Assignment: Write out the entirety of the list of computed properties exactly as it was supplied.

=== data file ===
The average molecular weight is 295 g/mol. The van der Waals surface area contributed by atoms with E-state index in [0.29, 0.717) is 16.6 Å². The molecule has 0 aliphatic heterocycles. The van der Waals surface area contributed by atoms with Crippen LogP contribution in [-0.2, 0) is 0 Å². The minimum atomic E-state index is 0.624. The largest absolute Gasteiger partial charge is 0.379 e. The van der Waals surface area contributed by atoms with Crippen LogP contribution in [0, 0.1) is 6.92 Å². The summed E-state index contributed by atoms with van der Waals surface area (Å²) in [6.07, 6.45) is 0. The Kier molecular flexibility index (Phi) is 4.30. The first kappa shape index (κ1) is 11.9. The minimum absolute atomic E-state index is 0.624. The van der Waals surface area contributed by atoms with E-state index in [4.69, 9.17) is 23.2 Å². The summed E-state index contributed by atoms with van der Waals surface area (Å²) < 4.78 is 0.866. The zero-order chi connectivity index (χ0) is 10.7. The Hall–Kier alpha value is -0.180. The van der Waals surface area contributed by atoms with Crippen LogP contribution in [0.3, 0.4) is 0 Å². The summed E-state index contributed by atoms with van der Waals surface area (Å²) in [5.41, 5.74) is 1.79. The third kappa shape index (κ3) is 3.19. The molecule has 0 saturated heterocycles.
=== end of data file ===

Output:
The average molecular weight is 295 g/mol. The van der Waals surface area contributed by atoms with E-state index in [0.29, 0.717) is 16.6 Å². The molecule has 0 aliphatic heterocycles. The van der Waals surface area contributed by atoms with Crippen LogP contribution in [-0.2, 0) is 0 Å². The minimum atomic E-state index is 0.624. The largest absolute Gasteiger partial charge is 0.379 e. The van der Waals surface area contributed by atoms with Crippen LogP contribution in [0, 0.1) is 6.92 Å². The summed E-state index contributed by atoms with van der Waals surface area (Å²) in [6.07, 6.45) is 0. The Kier molecular flexibility index (Phi) is 4.30. The first kappa shape index (κ1) is 11.9. The minimum absolute atomic E-state index is 0.624. The van der Waals surface area contributed by atoms with E-state index in [4.69, 9.17) is 23.2 Å². The summed E-state index contributed by atoms with van der Waals surface area (Å²) < 4.78 is 0.866. The zero-order chi connectivity index (χ0) is 10.7. The Hall–Kier alpha value is -0.180. The van der Waals surface area contributed by atoms with Crippen LogP contribution in [0.3, 0.4) is 0 Å². The summed E-state index contributed by atoms with van der Waals surface area (Å²) in [5.41, 5.74) is 1.79. The third kappa shape index (κ3) is 3.19. The molecule has 0 saturated heterocycles.